But enough of Columbo. Warming to the theme, Auster tells us that the “WASP” type soon became the stock villain for television and film writers of the Bochco persuasion:

Just twenty years later (i.e., 1970s-1990s), the anti-WASP animus in film and TV had evolved into a formalized demonology. The cold-hearted, inhuman WASP – the WASP as super-Nazi – has been a regular fixture in one suspense/action movie after another, providing second careers for such middle-aged actors as Donald Sutherland and John [sic] Voight. In the 1994 movie Outbreak, Sutherland plays a top US Army general with an inhumanly cold voice and sinister features, who turns out to be the leader of a monstrous conspiracy to kill thousands of American civilians with biological weapons. But never fear, Dustin Hoffman – the Jew now cast as action hero – and his brilliant black sidekick heroically foil the plot.

I said Auster had a dog in the fight; actually, he had two dogs. He’s defensive on behalf of real-life (not movie) WASP types, whom he considers honorable role models who should not be defamed as a class. But he’s also enraged, as someone of Jewish background, to find that there are so many Jews involved in this defamatory enterprise. He tells us of his father:

My Jewish father, who immigrated to America in 1923, always talked about how he came here to be an American. It wasn’t what we immigrants have done for America, but how great America was for taking us in. That was the ethos then.

Was it, now? A seasoned observer will read this and dismiss it as just so much glib pleading. But Auster honestly does seem to be baffled by the Jewish penchant for destructive, anti-American signaling. Don’t Jews realize – Auster wondersthat by tearing down American traditions and promoting “multiculturalism,” they’re acting against their own best interests?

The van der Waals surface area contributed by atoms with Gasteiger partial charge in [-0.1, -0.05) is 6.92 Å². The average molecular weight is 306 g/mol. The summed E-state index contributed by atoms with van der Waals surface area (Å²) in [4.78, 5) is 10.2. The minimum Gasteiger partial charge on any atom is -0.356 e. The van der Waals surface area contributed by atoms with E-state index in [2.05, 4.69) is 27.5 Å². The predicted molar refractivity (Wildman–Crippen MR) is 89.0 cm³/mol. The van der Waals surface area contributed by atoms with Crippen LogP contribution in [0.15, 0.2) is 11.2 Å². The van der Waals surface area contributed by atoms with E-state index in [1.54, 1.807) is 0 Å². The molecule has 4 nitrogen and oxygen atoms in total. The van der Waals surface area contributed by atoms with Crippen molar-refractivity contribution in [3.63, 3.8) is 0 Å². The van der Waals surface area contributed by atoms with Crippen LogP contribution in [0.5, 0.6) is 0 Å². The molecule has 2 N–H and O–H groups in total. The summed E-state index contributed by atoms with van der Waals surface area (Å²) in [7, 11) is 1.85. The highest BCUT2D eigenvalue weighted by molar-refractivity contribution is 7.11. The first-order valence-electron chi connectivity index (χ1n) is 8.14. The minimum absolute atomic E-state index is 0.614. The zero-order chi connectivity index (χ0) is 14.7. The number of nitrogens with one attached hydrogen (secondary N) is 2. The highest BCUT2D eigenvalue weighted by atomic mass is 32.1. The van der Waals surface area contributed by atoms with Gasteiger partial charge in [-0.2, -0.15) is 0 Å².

In the lawless Third World America of the coming century, do Jews think they will be able to count on Dominicans and Chinese and Arabs and Mexicans to protect them from black anti-Semites? . . . Having acted all along on the ludicrous and hostile assumption that the white American majority is a potential neo-Nazi force that must be dispossessed, Jews will hardly be in a position to complain about real anti-Semitism when it appears among whites who have actually been dispossessed.

Dispossession and Moral Rot

Mention of “dispossession” puts me in mind of the late Wilmot Robertson, of The Dispossessed Majority and Instauration magazine. I sense that Larry Auster was heavily influenced by Robertson. There is the stalwart defense of the “white American majority” that built the country and holds it together – or at least did; there’s the close attention paid to the gradual demonization of Majority types in film and TV; and there’s that penchant for tossing off easy, breezy generalizations about social groups (Upper East Siders = Eloi) with little or no detail given.